Have we learned well from the Spanish Flu of 1918? Historian Alfred W. Crosby writes: “All the physicians of 1918 were participants in the greatest failure of medical science in the 20th Century or, if absolute numbers of dead are measured, of all time.” John M. Barry, however, makes this point: “Back then Scientists fully comprehended the threat’s magnitude, knew how to cure many secondary bacterial pneumonias, and gave public health advice that would have saved tens of thousands of American lives. Politicians ignored that advice.”
What about scientists today? In 1997, scientists exhumed the body of a young woman who had fallen victim to the Spanish flu back in 1918 in the small Eskimo village of Brevig on the frozen tundra of the Seward Peninsula of Alaska. Thanks to the frozen specimen, a team of scientist has been able to identify and sequence most of the genes of the 1918-19 flu virus. However, scientists have still not figured out what caused that flu to be such a killer. One thing they do know is that that strain was a relative of the now active H5N1 flu virus.
Some feel that farming communities where poultry, swine, and people live in close proximity- as is often the case in Asia, and the recently affected African communities, for example- are likely sources of flu strains. This is because flu viruses also affect mammals. The pig, it is believed can be a host for viruses that affect birds. However, it can also be the host for other viruses that infect humans. Therefore, if both types of viruses infect a pig, the genes of the two strains can get mixed together. The result can be a totally new strain of influenza, one to which humans have no immunity.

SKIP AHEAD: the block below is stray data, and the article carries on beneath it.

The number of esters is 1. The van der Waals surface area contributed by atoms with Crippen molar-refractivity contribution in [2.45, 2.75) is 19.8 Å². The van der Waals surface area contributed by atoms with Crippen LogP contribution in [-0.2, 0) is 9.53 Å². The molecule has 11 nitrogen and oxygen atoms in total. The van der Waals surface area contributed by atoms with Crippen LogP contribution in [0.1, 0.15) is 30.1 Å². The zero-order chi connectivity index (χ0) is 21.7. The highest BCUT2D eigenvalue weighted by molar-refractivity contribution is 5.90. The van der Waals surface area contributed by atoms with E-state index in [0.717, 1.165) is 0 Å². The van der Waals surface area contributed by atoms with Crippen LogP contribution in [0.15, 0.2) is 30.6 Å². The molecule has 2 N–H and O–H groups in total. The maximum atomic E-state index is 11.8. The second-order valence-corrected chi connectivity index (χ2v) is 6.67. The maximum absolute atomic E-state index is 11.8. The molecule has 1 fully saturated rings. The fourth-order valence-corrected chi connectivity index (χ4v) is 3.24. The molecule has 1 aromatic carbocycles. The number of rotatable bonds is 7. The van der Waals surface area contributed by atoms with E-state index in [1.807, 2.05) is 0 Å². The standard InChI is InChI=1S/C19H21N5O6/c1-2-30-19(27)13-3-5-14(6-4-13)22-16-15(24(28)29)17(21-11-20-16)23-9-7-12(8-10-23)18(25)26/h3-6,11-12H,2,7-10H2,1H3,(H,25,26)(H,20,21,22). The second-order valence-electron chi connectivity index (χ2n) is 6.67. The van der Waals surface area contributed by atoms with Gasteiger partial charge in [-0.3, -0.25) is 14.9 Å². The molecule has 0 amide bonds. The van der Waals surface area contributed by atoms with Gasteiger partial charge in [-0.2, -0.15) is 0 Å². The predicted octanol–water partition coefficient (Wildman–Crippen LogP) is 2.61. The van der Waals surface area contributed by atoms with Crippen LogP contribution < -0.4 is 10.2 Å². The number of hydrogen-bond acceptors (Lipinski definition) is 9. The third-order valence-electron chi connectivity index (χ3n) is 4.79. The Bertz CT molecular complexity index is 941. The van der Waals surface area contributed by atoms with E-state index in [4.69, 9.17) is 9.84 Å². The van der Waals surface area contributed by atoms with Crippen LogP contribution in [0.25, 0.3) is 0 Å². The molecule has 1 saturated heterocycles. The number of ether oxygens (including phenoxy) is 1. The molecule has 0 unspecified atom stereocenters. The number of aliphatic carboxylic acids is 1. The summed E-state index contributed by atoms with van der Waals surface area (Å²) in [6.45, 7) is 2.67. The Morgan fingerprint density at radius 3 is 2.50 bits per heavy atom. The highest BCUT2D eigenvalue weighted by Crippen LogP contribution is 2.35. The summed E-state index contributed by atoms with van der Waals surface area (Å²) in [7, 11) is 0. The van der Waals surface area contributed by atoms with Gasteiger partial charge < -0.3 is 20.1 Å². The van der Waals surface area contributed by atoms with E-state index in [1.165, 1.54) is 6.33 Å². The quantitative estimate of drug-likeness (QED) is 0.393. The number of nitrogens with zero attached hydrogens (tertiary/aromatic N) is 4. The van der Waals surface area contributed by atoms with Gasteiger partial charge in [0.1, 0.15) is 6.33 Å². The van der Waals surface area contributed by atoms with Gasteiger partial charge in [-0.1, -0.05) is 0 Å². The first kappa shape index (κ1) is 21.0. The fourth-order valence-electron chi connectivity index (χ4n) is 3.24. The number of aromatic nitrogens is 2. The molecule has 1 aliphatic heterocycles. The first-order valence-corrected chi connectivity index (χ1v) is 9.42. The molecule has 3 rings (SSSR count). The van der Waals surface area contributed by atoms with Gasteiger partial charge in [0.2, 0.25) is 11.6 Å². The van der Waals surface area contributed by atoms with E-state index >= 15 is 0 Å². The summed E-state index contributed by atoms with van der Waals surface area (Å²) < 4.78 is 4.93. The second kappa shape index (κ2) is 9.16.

Taking into consideration that the flu virus reproduces so rapidly [far faster than the HIV virus], a strain of the flu that humans have no immunity to or a developed vaccine against is a very terrifying possibility.The medical journal Vaccine reported in 2003: “It has been 35 years since the last influenza pandemic, and the longest interval between pandemics recorded with certainty is 39 years.” The article continued: “The pandemic virus may emerge in China or a nearby country and could include surface antigens or virulence factors derived from animal influenza viruses.” The Vaccine article predicted: “It [flu virus] will spread rapidly throughout the world. Several waves of infection will occur. Morbidity will be extensive in all age groups, and there will be widespread disruption of social and economic activity in all countries. Excess mortality will be evident in most if not all age groups. It is unlikely that health care systems in even the most economically developed countries will be able to adequately cope with the demand for health care services.”
Since then the bird flu virus H5N1 has spread through Asia into Europe and Africa, claiming birds en masse, and at least 90 human lives. It is no surprise that this time around, world leaders and scientists are reacting with seriousness and urgency. Still, with the world’s socio-economic inadequacies, we cannot ignore the living risk we face everyday. We must be careful to avoid morbid paranoia about the virus, but on the other hand, we must be even more careful not to put ourselves out at even higher risk by negligence and indifference.
We are long overdue for another global pandemic. Have we learned well enough to survive it this time?